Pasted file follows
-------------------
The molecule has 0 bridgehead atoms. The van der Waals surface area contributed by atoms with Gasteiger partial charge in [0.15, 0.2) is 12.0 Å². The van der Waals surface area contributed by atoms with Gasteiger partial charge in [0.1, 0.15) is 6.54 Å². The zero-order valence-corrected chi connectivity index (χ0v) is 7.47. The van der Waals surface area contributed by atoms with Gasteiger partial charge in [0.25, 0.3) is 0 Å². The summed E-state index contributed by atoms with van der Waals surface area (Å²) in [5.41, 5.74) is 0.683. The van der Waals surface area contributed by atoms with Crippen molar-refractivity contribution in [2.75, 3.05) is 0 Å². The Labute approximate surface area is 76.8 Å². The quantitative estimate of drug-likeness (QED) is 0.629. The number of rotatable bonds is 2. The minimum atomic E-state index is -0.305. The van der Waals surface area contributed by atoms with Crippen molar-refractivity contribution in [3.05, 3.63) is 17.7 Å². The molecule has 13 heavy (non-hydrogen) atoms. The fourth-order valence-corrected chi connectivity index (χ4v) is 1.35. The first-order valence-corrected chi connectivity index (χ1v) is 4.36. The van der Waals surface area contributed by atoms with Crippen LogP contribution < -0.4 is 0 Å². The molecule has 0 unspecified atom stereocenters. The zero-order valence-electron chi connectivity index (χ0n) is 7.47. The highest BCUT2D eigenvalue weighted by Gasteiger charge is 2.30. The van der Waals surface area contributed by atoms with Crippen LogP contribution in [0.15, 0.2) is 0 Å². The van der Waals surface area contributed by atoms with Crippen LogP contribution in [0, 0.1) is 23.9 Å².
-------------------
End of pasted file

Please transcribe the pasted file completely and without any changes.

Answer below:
The molecule has 0 bridgehead atoms. The van der Waals surface area contributed by atoms with Gasteiger partial charge in [0.15, 0.2) is 12.0 Å². The van der Waals surface area contributed by atoms with Gasteiger partial charge in [0.1, 0.15) is 6.54 Å². The zero-order valence-corrected chi connectivity index (χ0v) is 7.47. The van der Waals surface area contributed by atoms with Gasteiger partial charge in [0.25, 0.3) is 0 Å². The summed E-state index contributed by atoms with van der Waals surface area (Å²) in [5.41, 5.74) is 0.683. The van der Waals surface area contributed by atoms with Crippen molar-refractivity contribution in [2.75, 3.05) is 0 Å². The Labute approximate surface area is 76.8 Å². The quantitative estimate of drug-likeness (QED) is 0.629. The number of rotatable bonds is 2. The minimum atomic E-state index is -0.305. The van der Waals surface area contributed by atoms with Crippen molar-refractivity contribution in [3.05, 3.63) is 17.7 Å². The molecule has 13 heavy (non-hydrogen) atoms. The fourth-order valence-corrected chi connectivity index (χ4v) is 1.35. The first-order valence-corrected chi connectivity index (χ1v) is 4.36. The van der Waals surface area contributed by atoms with Crippen LogP contribution < -0.4 is 0 Å². The molecule has 0 unspecified atom stereocenters. The zero-order valence-electron chi connectivity index (χ0n) is 7.47. The highest BCUT2D eigenvalue weighted by Gasteiger charge is 2.30. The van der Waals surface area contributed by atoms with Crippen LogP contribution in [0.15, 0.2) is 0 Å². The van der Waals surface area contributed by atoms with Crippen LogP contribution in [0, 0.1) is 23.9 Å².